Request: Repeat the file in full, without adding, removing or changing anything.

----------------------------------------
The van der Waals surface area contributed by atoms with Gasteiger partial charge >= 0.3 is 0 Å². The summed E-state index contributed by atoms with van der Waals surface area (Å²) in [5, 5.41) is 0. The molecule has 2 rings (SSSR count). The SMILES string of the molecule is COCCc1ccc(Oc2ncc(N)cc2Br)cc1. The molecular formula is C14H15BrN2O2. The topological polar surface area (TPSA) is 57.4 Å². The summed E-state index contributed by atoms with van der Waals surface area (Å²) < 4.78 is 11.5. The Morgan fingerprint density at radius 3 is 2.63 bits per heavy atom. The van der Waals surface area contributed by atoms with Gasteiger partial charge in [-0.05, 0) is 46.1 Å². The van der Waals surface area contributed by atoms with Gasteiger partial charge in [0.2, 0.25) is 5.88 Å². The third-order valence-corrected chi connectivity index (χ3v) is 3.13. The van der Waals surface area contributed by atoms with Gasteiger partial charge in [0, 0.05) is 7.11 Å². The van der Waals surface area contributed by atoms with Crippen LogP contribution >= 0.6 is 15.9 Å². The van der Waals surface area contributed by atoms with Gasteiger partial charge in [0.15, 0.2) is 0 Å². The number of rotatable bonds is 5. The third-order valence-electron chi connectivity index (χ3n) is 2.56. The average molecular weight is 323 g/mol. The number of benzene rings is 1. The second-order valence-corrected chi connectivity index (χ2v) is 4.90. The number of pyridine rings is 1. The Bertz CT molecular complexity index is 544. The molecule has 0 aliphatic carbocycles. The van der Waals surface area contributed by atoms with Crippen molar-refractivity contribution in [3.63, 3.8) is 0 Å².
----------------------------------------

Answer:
The van der Waals surface area contributed by atoms with Gasteiger partial charge >= 0.3 is 0 Å². The summed E-state index contributed by atoms with van der Waals surface area (Å²) in [5, 5.41) is 0. The molecule has 2 rings (SSSR count). The SMILES string of the molecule is COCCc1ccc(Oc2ncc(N)cc2Br)cc1. The molecular formula is C14H15BrN2O2. The topological polar surface area (TPSA) is 57.4 Å². The summed E-state index contributed by atoms with van der Waals surface area (Å²) < 4.78 is 11.5. The Morgan fingerprint density at radius 3 is 2.63 bits per heavy atom. The van der Waals surface area contributed by atoms with Gasteiger partial charge in [-0.05, 0) is 46.1 Å². The van der Waals surface area contributed by atoms with Gasteiger partial charge in [0.2, 0.25) is 5.88 Å². The third-order valence-corrected chi connectivity index (χ3v) is 3.13. The van der Waals surface area contributed by atoms with Gasteiger partial charge in [0, 0.05) is 7.11 Å². The van der Waals surface area contributed by atoms with Crippen LogP contribution >= 0.6 is 15.9 Å². The van der Waals surface area contributed by atoms with Gasteiger partial charge in [0.15, 0.2) is 0 Å². The number of rotatable bonds is 5. The third-order valence-electron chi connectivity index (χ3n) is 2.56. The average molecular weight is 323 g/mol. The number of benzene rings is 1. The second-order valence-corrected chi connectivity index (χ2v) is 4.90. The number of pyridine rings is 1. The Bertz CT molecular complexity index is 544. The molecule has 0 aliphatic carbocycles. The van der Waals surface area contributed by atoms with Crippen molar-refractivity contribution in [3.63, 3.8) is 0 Å².